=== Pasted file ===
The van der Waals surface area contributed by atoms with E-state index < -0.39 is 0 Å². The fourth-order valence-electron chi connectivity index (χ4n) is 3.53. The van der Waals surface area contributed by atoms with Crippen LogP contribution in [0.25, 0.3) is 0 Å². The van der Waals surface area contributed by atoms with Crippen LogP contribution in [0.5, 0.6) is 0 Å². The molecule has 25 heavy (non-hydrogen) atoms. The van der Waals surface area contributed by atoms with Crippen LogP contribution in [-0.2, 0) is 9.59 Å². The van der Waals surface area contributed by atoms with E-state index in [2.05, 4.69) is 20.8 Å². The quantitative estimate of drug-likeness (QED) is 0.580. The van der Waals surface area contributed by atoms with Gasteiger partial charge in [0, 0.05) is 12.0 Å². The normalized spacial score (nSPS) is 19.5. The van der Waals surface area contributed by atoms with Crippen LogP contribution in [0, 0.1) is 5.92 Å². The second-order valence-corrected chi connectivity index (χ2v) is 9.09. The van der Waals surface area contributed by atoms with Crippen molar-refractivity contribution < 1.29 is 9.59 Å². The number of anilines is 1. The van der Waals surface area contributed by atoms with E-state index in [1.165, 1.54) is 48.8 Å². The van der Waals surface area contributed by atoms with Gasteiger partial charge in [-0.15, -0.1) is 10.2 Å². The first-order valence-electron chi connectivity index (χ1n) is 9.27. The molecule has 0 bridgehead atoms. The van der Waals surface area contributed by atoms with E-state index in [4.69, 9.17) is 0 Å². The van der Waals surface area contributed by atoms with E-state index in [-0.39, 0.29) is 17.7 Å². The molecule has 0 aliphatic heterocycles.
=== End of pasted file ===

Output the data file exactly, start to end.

The van der Waals surface area contributed by atoms with E-state index < -0.39 is 0 Å². The fourth-order valence-electron chi connectivity index (χ4n) is 3.53. The van der Waals surface area contributed by atoms with Crippen LogP contribution in [0.25, 0.3) is 0 Å². The van der Waals surface area contributed by atoms with Crippen LogP contribution in [0.5, 0.6) is 0 Å². The molecule has 25 heavy (non-hydrogen) atoms. The van der Waals surface area contributed by atoms with Crippen LogP contribution in [-0.2, 0) is 9.59 Å². The van der Waals surface area contributed by atoms with E-state index in [2.05, 4.69) is 20.8 Å². The quantitative estimate of drug-likeness (QED) is 0.580. The van der Waals surface area contributed by atoms with Gasteiger partial charge in [0, 0.05) is 12.0 Å². The normalized spacial score (nSPS) is 19.5. The van der Waals surface area contributed by atoms with Crippen LogP contribution in [0, 0.1) is 5.92 Å². The second-order valence-corrected chi connectivity index (χ2v) is 9.09. The van der Waals surface area contributed by atoms with Crippen molar-refractivity contribution < 1.29 is 9.59 Å². The number of anilines is 1. The van der Waals surface area contributed by atoms with E-state index in [1.165, 1.54) is 48.8 Å². The van der Waals surface area contributed by atoms with Gasteiger partial charge in [-0.15, -0.1) is 10.2 Å². The first-order valence-electron chi connectivity index (χ1n) is 9.27. The molecule has 0 bridgehead atoms. The van der Waals surface area contributed by atoms with E-state index in [4.69, 9.17) is 0 Å². The van der Waals surface area contributed by atoms with E-state index in [-0.39, 0.29) is 17.7 Å². The molecule has 0 aliphatic heterocycles.